Since the power control circuit is electronically in front of the flash timer, my circuit diagram puts these components at the top and are numbered first. We will call the power control 555 “timer 1” and the flash 555 “timer 2.” Q1 inverts the output of timer 1. Q2 is an emitter follower, which means it follows the inverted output of Q1 but has enough oomph to power the timer 2 circuit. Q3 inverts the output of timer 2. Q4 is a power transistor emitter follower, which can drive the 1-amp LEDs. Note that Q4, driven by Q3, gets its power directly from the 12-volt source. Although the LEDs are 10 watts, their duty cycle is about 5% and thus do not need a heat sink. Nor does Q4 need a heat sink. All of the resistors are 1/4 watt; the capacitors should be 40 volts or higher; Q1, Q2, and Q3 are 2N2222; Q4 is a TPI-120, which can handle 5 amps; and the D1s are 10-watt, 12-volt, 900-lumen, pure-white (6000K) LEDs. When installing the capacitors, be sure to honor their polarity (minus to ground). Most components are readily available, however, I found Q4 and D1 at banggood.com.

Silicone, molds, and mounting wedge.

Left to right: original flash tube, strobe lens, and new LED flash.

Making the LED Mounting Wedge

The Aeroflash xenon flash tube is mounted in a silicone wedge that fits snuggly inside the clear lens and aluminum base. The next step will be to fabricate an equivalent wedge for holding the LEDs. A couple of molds and a tube of silicone will work just fine. Start with the large mold and give the silicone a day or two to cure throughout and then add the second layer.

Dabs of silicone on LEDs and transistors.

Circuit board in project box.

The LEDs are positioned back-to-back with the minus terminals at the top; these are connected together with a black wire. Each LED’s positive side is connected to a red wire. The LEDs are mounted on the silicone wedge, with the wires going through the wedge. Dabs of silicone at the base of the LEDs will hold them in place for insertion into the clear lens. Dabs of silicone will also anchor the transistors. For the Aeroflash red and green navigation lights, a ground wire is required.

Strobe power supply mounted near wing tip.

To view the LED strobe in action on my Zenith CH 701, download the video file from Dropbox.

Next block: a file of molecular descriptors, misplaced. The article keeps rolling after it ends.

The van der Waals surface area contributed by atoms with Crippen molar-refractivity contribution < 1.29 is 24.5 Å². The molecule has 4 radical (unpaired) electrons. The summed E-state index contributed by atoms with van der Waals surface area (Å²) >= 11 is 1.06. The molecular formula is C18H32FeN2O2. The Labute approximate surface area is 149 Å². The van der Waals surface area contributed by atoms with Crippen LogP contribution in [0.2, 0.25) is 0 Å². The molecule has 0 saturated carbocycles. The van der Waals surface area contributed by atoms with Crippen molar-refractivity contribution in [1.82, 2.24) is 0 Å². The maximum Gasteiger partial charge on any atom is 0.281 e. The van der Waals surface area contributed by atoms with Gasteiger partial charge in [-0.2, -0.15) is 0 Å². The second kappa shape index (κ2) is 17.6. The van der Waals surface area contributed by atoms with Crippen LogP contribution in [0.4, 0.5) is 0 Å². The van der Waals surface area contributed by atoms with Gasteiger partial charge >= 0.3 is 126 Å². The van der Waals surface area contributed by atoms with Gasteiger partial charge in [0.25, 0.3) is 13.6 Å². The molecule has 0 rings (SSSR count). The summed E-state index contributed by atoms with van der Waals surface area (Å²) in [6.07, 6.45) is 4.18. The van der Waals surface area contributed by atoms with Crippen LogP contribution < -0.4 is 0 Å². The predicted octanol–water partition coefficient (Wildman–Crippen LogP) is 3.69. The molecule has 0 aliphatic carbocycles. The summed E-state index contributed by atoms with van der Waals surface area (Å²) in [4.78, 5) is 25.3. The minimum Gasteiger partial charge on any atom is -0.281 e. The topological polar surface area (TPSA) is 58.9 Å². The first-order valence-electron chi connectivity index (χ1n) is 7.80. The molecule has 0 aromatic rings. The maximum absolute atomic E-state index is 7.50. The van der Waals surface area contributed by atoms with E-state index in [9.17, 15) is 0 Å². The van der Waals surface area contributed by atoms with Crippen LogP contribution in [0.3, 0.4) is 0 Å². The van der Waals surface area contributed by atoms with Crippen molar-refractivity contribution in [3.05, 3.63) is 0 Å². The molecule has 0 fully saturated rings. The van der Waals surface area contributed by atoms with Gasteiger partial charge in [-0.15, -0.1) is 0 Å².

Although, I describe how to modify the Aeroflash unit for LEDs, the LED strobe can be implemented with any clear lens and lamp base.

8 COMMENTS

    • Correction:
      The Q4 transistor, should not it read TIP120 by chance?
      Seems I cannot find any transistor marked TPI120.

      Thanks, George

  1. Thanks for clarification Chuck!

    Also, I assume your capacity ‘mfd’ actually meant to be µF = microFarad, right?
    Perhaps millifarad would be way too big capacity and the cap would be much larger too.

    (Normally ‘m’ stands for milli, ‘M’ for Mega and ‘µ’ for micro, ‘k’ for kilo, abbreviation ‘K’ for Kelvin, abbreviation for Farad unit is ‘F’.
    I know many people do not adhere to the standard notation convention, which leads to unnecessary confusion.)

    Thanks again for nice project.

  2. Hi Chuck, thanks for sharing your great idea. I’ve temporarily assembled one and it works great. I’ve also designed a 3D printable mold for the LED base, soldering fixture to properly distance the LEDs. I also designed a mold to replace my rear half sphere light with LEDs. I have made a circuit drawing to make a 7x9cm PCB and a housing to accommodate the PCB. If it is OK with you I could post them on Thingiverse for other people to use.
    Thanks again,
    Paul

  3. Hello Paul,
    that’s a great news!
    I just received today the last component I needed, planning to play with it on weekend.

    I hope Chuck agrees to your proposal, I’d love to have access to your contribution. This is a beauty of open source creativity.